whole - why is this quote important? (Keep in mind that quotations rarely tell you why they are
           important; you must analyze and interpret to get at the deeper meaning.) Do not respond
           using “plot summary”, that is, simply retelling the story in your own words. I am
           looking for analysis, not paraphrasing!

          Connections to your own experience, to society, and/or to other texts.

          One thought-provoking question for further discussion, either in a future entry or in class.

          Although entries may be longer, 150 words is the minimum required length for each entry.

          Entries should be typed.

TIPS AND TRICKS TO HELP YOU “DEAL WITH” THE TEXT:




Entries will be assessed according to the criteria listed in the rubric on the next page.
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Double Entry Journal Rubric

5 Points (Superior)
        Responses to passages consistently reflect insight.
        You consistently demonstrate your understanding of the text when answering the
           following questions: What is the author saying between the lines? How does the text
           connect to your own life? How does the text connect to the society as a whole?
        You constantly challenge the text. You dialogue with the writer. You consistently
           question, argue, criticize, and appreciate providing an explanation for your view.
        Each entry contains a thought-provoking discussion question.
        Each entry contains the required elements.
        Chapter and page numbers are always provided.

4.5 Points (Strong)
        Responses to passages usually reflect insight.
        You frequently demonstrate your understanding of the text when answering the
            following questions: What is the author saying between the lines? How does the text
            connect to your own life? How does the text connect to the society as a whole?
        You frequently challenge the text. You dialogue with the writer. You often question,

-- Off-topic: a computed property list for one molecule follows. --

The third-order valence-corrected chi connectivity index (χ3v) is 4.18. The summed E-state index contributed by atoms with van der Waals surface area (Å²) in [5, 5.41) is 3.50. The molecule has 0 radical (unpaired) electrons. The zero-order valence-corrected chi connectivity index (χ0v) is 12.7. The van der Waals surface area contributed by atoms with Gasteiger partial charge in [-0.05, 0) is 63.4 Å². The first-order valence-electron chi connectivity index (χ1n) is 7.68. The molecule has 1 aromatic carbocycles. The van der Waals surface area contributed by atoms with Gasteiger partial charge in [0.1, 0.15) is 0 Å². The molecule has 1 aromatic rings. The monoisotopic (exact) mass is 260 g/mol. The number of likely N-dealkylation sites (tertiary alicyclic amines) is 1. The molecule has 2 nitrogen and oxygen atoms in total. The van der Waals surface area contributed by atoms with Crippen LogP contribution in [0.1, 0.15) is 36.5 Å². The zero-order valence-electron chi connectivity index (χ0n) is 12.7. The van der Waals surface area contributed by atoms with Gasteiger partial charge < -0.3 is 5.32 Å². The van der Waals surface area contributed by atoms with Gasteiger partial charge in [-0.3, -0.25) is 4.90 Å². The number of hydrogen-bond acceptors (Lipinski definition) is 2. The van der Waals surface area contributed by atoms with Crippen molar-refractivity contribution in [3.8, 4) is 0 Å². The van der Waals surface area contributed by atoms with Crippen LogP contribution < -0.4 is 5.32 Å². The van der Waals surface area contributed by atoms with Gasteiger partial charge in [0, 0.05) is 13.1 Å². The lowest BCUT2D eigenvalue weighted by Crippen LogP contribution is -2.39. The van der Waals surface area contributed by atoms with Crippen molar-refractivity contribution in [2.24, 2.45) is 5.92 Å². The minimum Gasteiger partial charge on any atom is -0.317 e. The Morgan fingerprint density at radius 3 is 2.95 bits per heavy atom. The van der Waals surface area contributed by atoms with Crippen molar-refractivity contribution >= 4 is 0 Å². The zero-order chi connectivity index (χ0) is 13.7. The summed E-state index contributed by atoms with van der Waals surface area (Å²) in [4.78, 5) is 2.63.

argue, criticize, and appreciate providing an explanation for your view.
        Thought-provoking discussion questions are frequently included.
        Entries usually contain all of the required elements.
        Chapter and page numbers are almost always present.

4 Points (Competent)
        Responses to passages sometimes reflect insight.
        You sometimes demonstrate your understanding of the text when answering the
           following questions: What is the author saying between the lines? How does the text
           connect to your own life? How does the text connect to the society as a whole?
        You occasionally challenge the text. You occasionally dialogue with the writer. You
           sometimes question, argue, criticize, and appreciate, but they neglect to provide an
           explanation for your view.
        Discussion questions are often included, but frequently focus only on factual details.
        Entries contain some but not all of the required elements.
        Chapter and page numbers are almost always present.

3.5 Points (Weak)
        Responses to passages rarely reflect insight. Text is usually paraphrased.
        You rarely demonstrate your understanding of the text when answering the following
            questions: What is the author saying between the lines? How does the text connect to
            your own life? How does the text connect to the society as a whole?
        You rarely challenge the text. You rarely dialogue with the writer. You rarely question,
            argue, criticize, and appreciate neglecting to provide an explanation for your view.
        Discussion questions are rarely included.
        Entries rarely contain all of the required elements.
        Chapter and page numbers are frequently missing.

0-3 Points (Inadequate)
        The minimal requirements have not been met.